Well, most people reading this probably know about the Schlieffen-Plan. It was first introduced in 1893/94 and was changed several times by von Moltke until 1914. Well, prioritizing the Tirpitz battleship-fleet meant the war started and the German army was.... actually undermanned and underequipped. Yep, the mighty German army was actually going to war below the strength planned by Schlieffen and even Moltke. As a broad example: The army had prepared to equip and staff around 750.000 soldiers. Total. Prior to full mobilisation it had ~500.000 soldiers ready and equipped to face both France and Russia in the case of an attack.

But the original Schlieffen plan had asked for ~790.000 soldiers alone for its initial offensive actions and additional soldiers to man the planned siege of Antwerpen, cut off French troops in southern Germany and encircle the bulk of the enemy force in or around Paris. On top of that it acknowledged the necessity for additional troops to occupy Belgium, to hold off Russia or if the British Expeditionary Force showed up. (They did not foresee Austrias incapability, just saying.)
But the army had voluntarily restricted itself and settled for 750.000 men, because they wanted to tend to the Kaisers need for BIG, SHINY BATTLESHIPS!!! - courtesy of Tirpitz.

So apart from one or two tactical errors, which Moltke had -at least mentally- prepared for, he had to throw the decisive battle of the Marne, because he had 750.000 men in the battle and realised: He had run out of steam. He couldn't fill a gap between his two armies and no HSF battleship would come to his aid. That realisation broke Moltke and he was relieved from command, deemed unfit for duty. His successor Falkenhayn suffered the long term consequences as well, when he only had freshly drilled regiments to start the race to the sea, while the Brits could use their best men to beat the young German soldiers. Because all seasoned men were needed to hold the line elsewhere, no reserves available. There simply were not enough, because of big shiny battleships anchoring in Kiel and Wilhelmshaven.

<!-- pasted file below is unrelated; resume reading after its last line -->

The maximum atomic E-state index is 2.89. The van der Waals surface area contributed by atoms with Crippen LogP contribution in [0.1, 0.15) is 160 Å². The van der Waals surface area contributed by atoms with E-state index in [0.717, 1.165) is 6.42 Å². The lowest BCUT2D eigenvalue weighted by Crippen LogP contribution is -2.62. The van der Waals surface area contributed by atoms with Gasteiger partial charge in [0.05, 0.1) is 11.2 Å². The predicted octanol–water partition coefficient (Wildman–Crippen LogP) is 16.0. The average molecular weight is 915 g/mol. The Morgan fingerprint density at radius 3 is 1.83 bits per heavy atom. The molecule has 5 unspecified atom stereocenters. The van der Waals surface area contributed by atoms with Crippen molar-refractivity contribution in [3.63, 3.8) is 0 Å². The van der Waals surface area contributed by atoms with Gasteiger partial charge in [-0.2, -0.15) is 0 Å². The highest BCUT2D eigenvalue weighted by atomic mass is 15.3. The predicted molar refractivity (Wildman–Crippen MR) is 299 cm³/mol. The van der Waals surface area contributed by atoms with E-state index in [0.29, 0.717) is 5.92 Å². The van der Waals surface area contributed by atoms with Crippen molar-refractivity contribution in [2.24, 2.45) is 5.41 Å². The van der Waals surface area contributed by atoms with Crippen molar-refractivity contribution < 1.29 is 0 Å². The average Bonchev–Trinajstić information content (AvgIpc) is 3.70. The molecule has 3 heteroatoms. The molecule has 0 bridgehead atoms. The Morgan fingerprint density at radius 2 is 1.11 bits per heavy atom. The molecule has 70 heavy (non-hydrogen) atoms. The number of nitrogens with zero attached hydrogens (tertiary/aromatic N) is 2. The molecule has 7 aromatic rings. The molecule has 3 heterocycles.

Now you see why Tirpitz was the most incompetent military leader of all time. He was so bad, he sealed defeat for his whole country years before the war it had to fight even began.

With all this in mind now, two ironic circumstances in regards to "his" battleship are remarkable in my opinion:

  1. Tirpitz got herself some nice torpedo launcher, endorsing the one thing her namesake was indisputably good in (apart from sweet-talking the Kaiser and almost everyone else into battleships) and he reportedly called his service at his torpedo fleet "the best eleven years of my life".

  2. Tirpitz service record proves her namesakes rejection of the fleet-in-being concept very wrong. And on top of that she was only one ship, hardly a fleet.